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Makow Epiphany -- I am an Egotistical Person

August 13, 2019


(left, not Pat) 

The recent death of an acquaintance due to cancer made me ask, "why couldn't I have been her friend?"  Pat Xavier is her real name. This article commemorates her.

by Henry Makow PhD

Marijuana is legal in Canada. It gets me out of my ego. Last night, I had an epiphany:

 I talk the talk but I don't walk the walk. Not sure I want to. 

When I published my first collection, Cruel Hoax - Feminism and the NWO in 2007, a "Pat Xavier" from Toronto sent $20 for a copy. She was the first person to buy the book and it meant a lot to me. 

I wasn't sure whether this was a man or woman. Turns out Pat Xavier was a tiny Chinese woman in her late 70's. 

Pat got into the routine of correcting my articles -- typos and spelling mistakes etc. To thank her, I would take her out for dinner whenever I was in Toronto. Often we'd end up in a noisy Chinese restaurant on Dundas St. and I could hardly hear her. 

My spellcheck got better and she wasn't needed as often. I asked her to proofread one of my books but she haggled over the hourly rate, and I decided not to bother. I think she was sore about that for a while. 

She had had a storied life in China and Malaysia. Worked as a secretary in Montreal. Moved to Toronto. Heavily committed to traditional Catholicism. Followed the conspiracy. Kept boxes full of articles. Tried to wake up her Jewish doctors and friends without much success. Liked to attend the Jewish film festival each year.

She lived alone. Not sure if she ever married or had kids. Early on, she said in an email, "You're nobody unless somebody loves you." 

She came down with cancer. Last May, I was in Toronto and emailed asking if she were well enough to dine out.  She wasn't. I asked if she needed anything. It was a cold rainy day and I was riding a bike. I didn't really want to go to her apartment in the sticks. She said she had provisions, and she and her apartment were a mess. I would have gone had she asked. 

She was near the end of her road. It's amazing how lacking in compassion toward the aged we are considering we're all headed for that difficult place. Maybe that's the reason.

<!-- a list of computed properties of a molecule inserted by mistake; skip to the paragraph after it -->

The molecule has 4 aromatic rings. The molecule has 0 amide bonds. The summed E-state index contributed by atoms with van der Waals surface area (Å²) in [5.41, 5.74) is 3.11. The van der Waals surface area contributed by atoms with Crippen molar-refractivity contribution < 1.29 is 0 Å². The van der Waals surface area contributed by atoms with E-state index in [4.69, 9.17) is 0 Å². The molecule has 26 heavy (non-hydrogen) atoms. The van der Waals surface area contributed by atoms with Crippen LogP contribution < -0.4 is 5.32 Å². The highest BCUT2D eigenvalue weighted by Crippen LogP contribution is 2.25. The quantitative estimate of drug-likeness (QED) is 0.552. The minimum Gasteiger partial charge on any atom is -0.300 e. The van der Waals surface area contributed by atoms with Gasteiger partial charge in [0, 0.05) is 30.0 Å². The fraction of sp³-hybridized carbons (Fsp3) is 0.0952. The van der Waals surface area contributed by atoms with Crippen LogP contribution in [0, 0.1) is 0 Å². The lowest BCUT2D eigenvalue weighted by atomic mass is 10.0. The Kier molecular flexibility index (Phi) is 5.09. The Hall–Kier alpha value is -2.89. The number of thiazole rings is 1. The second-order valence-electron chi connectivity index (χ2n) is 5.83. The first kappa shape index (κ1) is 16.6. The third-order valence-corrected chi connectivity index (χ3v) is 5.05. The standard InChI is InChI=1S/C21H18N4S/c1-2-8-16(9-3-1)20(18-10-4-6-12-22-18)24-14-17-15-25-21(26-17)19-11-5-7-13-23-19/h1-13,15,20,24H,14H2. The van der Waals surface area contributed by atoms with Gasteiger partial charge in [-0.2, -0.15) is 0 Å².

We're all grains in the sands of time.

A few weeks later, she said she was going to the hospital. I wanted to say, I will always remember you, but did not want to diminish her hope. I haven't heard from her since and assume she died. She would have been about 87.

I wonder if she had any close friends. Is there an agency that looks after her stuff and settles the estate? We just disappear and orphan our cherished belongings.


I realize I only seek friendship with people whom I like or admire, or who like me or help me in some way.  I feel a universal love or sympathy for humanity, but don't want to engage with most individuals. I'd like a closer relationship with a few people but they don't feel the same way about me. 

My friendships are really alliances. The truth is, justified or not, most people bore me. I wish them all well but restrict myself to people with whom I have a lot in common. 

I am an egotistical person. That's why I can hold up a counter view of history. 

I contrast myself with my friend John Bilyk  who doesn't consider self-interest in his interactions with people.   He sees himself as a missionary doing God's work. He doesn't ask what he is getting back. He helps people even though he may find them boring or repulsive or ungrateful. It's his "job."

He calls his elderly dad every day and visits him 400 miles away every month even though his dad is a pain in the ass, urging him to get "a real job." 


I ask myself, "Why couldn't I have been a better friend to Pat?" 

Why couldn't I have acted the part so that this old lady would go to her death thinking she was a somebody?  She wouldn't know I was an egotistical shit head just doing his best. 

Even her death is about me. 

My Path is Truth, not Love. But maybe I'd like myself better if it were more about love.  

My beloved mother used to say, "In order to have a friend, you must be a friend." 

Jonathan Swift (1667-1745) said, "I believe it is often with religion as it is with love, which by much dissembling, at last, grows real."

Maybe we become better people by first pretending and acting the part.  

If people were smart, fun and attractive, they would be easy to love. 

And probably wouldn't need our love.


First Comment from Marcos

Your insightful article is almost a summary of Christian doctrine. Jesus said "I am the truth"...and also "apart from me you can do nothing".